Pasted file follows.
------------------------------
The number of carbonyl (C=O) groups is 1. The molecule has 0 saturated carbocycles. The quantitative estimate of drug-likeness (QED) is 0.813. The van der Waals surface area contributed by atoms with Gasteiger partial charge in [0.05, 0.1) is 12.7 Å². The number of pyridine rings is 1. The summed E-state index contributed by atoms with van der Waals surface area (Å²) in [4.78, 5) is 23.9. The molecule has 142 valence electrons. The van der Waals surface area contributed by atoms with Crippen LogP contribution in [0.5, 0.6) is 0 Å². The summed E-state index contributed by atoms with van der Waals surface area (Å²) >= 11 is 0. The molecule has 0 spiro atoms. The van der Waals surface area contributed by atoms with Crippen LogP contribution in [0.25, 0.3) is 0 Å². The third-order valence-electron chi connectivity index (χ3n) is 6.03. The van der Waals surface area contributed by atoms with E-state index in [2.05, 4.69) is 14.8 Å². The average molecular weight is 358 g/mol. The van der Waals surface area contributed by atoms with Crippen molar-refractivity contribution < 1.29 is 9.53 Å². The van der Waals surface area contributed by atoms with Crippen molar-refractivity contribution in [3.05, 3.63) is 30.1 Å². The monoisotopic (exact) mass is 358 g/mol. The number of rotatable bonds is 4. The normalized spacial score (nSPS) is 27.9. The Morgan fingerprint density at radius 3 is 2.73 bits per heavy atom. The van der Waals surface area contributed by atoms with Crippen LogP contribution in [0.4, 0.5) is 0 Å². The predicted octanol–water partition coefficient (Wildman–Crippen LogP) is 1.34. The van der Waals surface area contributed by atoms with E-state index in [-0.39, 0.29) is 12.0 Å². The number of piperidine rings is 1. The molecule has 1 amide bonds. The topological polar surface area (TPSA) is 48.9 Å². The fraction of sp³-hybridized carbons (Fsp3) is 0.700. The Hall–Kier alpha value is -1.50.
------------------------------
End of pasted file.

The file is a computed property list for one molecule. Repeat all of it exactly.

The number of carbonyl (C=O) groups is 1. The molecule has 0 saturated carbocycles. The quantitative estimate of drug-likeness (QED) is 0.813. The van der Waals surface area contributed by atoms with Gasteiger partial charge in [0.05, 0.1) is 12.7 Å². The number of pyridine rings is 1. The summed E-state index contributed by atoms with van der Waals surface area (Å²) in [4.78, 5) is 23.9. The molecule has 142 valence electrons. The van der Waals surface area contributed by atoms with Crippen LogP contribution in [0.5, 0.6) is 0 Å². The summed E-state index contributed by atoms with van der Waals surface area (Å²) >= 11 is 0. The molecule has 0 spiro atoms. The van der Waals surface area contributed by atoms with Crippen LogP contribution in [0.25, 0.3) is 0 Å². The third-order valence-electron chi connectivity index (χ3n) is 6.03. The van der Waals surface area contributed by atoms with E-state index in [2.05, 4.69) is 14.8 Å². The average molecular weight is 358 g/mol. The van der Waals surface area contributed by atoms with Crippen molar-refractivity contribution < 1.29 is 9.53 Å². The van der Waals surface area contributed by atoms with Crippen molar-refractivity contribution in [3.05, 3.63) is 30.1 Å². The monoisotopic (exact) mass is 358 g/mol. The number of rotatable bonds is 4. The normalized spacial score (nSPS) is 27.9. The Morgan fingerprint density at radius 3 is 2.73 bits per heavy atom. The van der Waals surface area contributed by atoms with Crippen LogP contribution in [0.4, 0.5) is 0 Å². The predicted octanol–water partition coefficient (Wildman–Crippen LogP) is 1.34. The van der Waals surface area contributed by atoms with E-state index in [-0.39, 0.29) is 12.0 Å². The number of piperidine rings is 1. The molecule has 1 amide bonds. The topological polar surface area (TPSA) is 48.9 Å². The fraction of sp³-hybridized carbons (Fsp3) is 0.700. The Hall–Kier alpha value is -1.50.